Last fall, owner Sarah McNally confirmed that the landlord of the 5,700-square-foot Prince Street store planned to raise the rent to $850,000 from $360,000. She indicated that she was close to signing a lease on a comparable space nearby that the store would move to this year.

McNally opened the Prince Street store in 2004 as McNally Robinson, part of the Canadian chain that her parents founded. In 2008, the store became independent and was renamed McNally Jackson.

McNally Jackson has several other stores. Last year, a second McNally Jackson bookstore opened in Williamsburg in Brooklyn. McNally Jackson also has two Goods for the Study stores, one near the SoHo bookstore and the other in Greenwich Village. And last August, Hudson Group announced that it will open a bookstore with McNally Jackson in LaGuardia Airport’s new Terminal B.

Photo: Christopher Bride/PropertyShark

Obviously welcome news; McNally Jackson is a great bookstore. They were the first NYC bookstore to have an Espresso Book Machine,* which may be less of a plus than we all once hoped it would be. But the bit of the announcement that gets me is that reference to the rent. $850,000! An increase of 236%. On a building that’s there, relatively modern, not by all appearances requiring any extra special maintenance. Just owned by someone who thinks they are entitled to more money. Presumably the new rent has been negotiated to some level between these two numbers: Sarah McNally herself described $360,000 as below market rate. But what a market: just because some clothing chain will pay more, why does that have to mean landlords should get as much as they want? As I have argued before we need to extend rent control from private apartments to essential business premises.


* Not that there’s anything wrong with it, but the main use of the Espresso seems to have become self-publishers printing out copies of their own books. I haven’t asked, but I suspect the function I foresaw in my 2011 post, — printing up a copy of a book that was out of stock at McNally Jackson — is less common than I’d hoped.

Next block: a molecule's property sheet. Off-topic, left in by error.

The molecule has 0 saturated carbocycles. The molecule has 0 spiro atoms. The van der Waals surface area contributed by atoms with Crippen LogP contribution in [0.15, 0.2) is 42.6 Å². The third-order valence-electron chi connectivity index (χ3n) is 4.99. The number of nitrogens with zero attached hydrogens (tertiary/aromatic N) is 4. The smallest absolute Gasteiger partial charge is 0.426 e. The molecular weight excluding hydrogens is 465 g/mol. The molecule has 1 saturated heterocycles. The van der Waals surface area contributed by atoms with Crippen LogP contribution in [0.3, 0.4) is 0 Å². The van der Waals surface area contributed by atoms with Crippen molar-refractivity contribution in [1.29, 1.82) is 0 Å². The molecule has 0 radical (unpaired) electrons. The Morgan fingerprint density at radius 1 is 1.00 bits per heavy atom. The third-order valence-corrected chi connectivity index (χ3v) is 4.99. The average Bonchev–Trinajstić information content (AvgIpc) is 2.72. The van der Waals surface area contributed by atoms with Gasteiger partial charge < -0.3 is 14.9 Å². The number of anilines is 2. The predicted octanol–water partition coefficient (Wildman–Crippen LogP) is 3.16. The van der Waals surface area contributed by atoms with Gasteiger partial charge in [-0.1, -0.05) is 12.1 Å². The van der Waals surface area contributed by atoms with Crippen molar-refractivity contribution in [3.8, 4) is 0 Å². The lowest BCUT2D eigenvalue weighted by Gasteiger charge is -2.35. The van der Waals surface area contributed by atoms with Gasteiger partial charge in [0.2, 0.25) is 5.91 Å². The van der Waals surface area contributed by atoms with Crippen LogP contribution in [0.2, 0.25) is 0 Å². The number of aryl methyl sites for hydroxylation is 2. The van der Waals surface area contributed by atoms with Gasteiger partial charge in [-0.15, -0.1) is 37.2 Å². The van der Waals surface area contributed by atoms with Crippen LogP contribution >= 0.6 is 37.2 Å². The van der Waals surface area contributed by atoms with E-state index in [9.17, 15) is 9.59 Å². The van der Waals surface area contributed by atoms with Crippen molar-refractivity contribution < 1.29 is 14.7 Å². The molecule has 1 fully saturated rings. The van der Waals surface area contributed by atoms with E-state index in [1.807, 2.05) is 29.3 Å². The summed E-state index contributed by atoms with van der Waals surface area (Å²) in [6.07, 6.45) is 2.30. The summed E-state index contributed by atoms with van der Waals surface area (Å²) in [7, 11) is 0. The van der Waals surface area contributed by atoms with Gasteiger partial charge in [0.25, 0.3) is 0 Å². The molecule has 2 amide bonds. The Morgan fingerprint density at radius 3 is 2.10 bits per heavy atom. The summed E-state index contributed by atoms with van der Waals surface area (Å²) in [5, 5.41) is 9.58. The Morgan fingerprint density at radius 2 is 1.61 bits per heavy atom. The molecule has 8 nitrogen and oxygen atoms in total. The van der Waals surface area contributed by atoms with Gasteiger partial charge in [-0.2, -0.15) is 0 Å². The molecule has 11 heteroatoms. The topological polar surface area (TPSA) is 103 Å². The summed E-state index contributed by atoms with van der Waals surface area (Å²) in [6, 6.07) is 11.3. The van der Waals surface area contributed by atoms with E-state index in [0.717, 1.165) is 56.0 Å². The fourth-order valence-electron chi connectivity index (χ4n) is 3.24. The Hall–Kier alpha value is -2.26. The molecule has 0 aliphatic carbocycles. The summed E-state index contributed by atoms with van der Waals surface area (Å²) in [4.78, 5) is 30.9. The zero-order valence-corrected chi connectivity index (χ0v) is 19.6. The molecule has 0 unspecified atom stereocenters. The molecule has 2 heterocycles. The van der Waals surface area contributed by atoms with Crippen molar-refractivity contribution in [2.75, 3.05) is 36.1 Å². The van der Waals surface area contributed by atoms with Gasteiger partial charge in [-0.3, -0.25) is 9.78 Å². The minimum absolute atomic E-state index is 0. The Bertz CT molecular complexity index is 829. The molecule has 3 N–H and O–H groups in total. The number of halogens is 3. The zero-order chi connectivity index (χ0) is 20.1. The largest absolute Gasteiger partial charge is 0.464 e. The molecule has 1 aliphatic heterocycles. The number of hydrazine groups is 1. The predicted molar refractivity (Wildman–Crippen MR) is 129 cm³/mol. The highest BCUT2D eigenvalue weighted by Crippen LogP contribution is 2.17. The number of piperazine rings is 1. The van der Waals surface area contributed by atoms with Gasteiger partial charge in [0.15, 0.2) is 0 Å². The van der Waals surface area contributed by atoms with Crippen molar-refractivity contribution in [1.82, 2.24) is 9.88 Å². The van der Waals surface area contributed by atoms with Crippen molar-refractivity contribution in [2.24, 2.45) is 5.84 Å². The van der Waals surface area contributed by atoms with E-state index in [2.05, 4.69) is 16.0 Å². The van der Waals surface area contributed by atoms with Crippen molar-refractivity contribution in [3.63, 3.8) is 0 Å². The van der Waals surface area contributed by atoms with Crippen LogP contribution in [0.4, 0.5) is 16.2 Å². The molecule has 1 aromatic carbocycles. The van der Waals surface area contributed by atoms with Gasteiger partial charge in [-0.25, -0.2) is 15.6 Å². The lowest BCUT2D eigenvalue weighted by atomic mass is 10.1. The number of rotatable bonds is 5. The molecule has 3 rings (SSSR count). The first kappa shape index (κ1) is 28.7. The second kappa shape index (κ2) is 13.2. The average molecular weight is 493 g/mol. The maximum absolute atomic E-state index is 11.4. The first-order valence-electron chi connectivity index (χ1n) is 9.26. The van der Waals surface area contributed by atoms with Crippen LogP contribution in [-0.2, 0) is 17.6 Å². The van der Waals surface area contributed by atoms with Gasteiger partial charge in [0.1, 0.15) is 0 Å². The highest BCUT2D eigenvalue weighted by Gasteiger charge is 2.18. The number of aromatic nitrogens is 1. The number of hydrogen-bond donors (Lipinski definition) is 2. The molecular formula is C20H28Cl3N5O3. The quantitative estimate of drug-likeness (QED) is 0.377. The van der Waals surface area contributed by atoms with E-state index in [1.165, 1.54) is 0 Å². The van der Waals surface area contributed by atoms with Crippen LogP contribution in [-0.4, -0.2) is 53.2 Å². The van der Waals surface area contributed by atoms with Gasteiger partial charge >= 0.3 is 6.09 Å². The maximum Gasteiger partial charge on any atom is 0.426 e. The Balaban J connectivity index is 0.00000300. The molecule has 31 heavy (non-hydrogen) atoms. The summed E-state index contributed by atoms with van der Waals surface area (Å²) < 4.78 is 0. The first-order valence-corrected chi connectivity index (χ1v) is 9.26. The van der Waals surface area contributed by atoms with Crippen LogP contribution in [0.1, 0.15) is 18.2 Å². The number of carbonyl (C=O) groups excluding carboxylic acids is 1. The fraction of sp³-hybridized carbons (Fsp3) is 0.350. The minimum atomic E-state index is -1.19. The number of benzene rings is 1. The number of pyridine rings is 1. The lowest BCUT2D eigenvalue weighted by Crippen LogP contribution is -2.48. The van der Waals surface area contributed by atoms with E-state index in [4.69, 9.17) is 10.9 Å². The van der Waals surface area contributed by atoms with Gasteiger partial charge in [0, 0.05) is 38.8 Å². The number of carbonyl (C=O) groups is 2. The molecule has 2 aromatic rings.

Well, I’m not sure this is a battle they can win, but, as Shelf Awareness of 20 December tells us:

“The Golden Notebook, Woodstock, N.Y.*, has an answer for ‘showrooming,’ the habit of some bookstore customers to learn about books at bookstores and then order them online on their phones, sometimes in front of booksellers who just made the recommendation. Last weekend’s experience at the Fountain Bookstore, Richmond, Va., was a timely reminder of this.

At the Golden Notebook, a sign on the front door reads, ‘Please inquire at counter regarding in-store photography. Thank you!’ As a result, wrote co-owner James Conrad, ‘we have no issue approaching a customer photographing and saying “excuse me, we do not allow in-store photography.” We then attempt a teaching conversation about how we struggle against the internet and how hard we work to find the unique and sometimes extremely hard to find types of titles that reflect our unique community and customers. Usually people are extremely apologetic and sometimes they just say nothing because we basically told them we know exactly what they were doing.

‘The sign also gives people the chance to just ask at the counter first and when they say they have a blog and want to promote us or live far away and can’t carry the hardcover home we say go ahead and photograph! (Just make sure to use an independent bookstore when you get home!)’

Conrad added: ‘Without the sign, you seem rude to mention it, but with it you can have a more polite moment to tell people the importance of small businesses and the struggles we face.'”

Now of course I don’t approve of selecting your books in your local bookstore and then buying them at a discount from Amazon, but while I’m sure a “no photography” sign helps, it can’t ever cure the problem. Once upon a time we didn’t all carry a camera around with us all the time, yet we were able, using that subversive technique called memory, or its lame-brained cousin hand-writing, to achieve a similar result. It’s not the cell phones which cause the problem, it’s the fact that on-line retailers can afford to (need to) use discounts to attract custom. Either we have to accept the fact that a proportion of the customers moving through will end up buying elsewhere at the lowest on-line price, or take up arms against the pathology, and offer discounts too. The discount doesn’t have to match Amazon’s, just something, so that people can feel they’ve negotiated a deal. Better to have more traffic than to miss sales surely. Some kind of straight-forward appeal on the subject next to the check-out counter might encourage many buyers to pay the full price: after all, people do buy books from bookstores at full price, and they must by now all be people who are fully aware of the fact that they could get the thing for less elsewhere.

Here comes a story from Vox (via BookRiot) suggesting that social media have in some cases been good for bookstores. Just reinforces the point that it’s people not technology that make the issue (and can overcome it).


* An employee at The Golden Notebook is one of 333 individual booksellers to receive a Christmas bonus of $750 from 2018’s top-earning author James Patterson.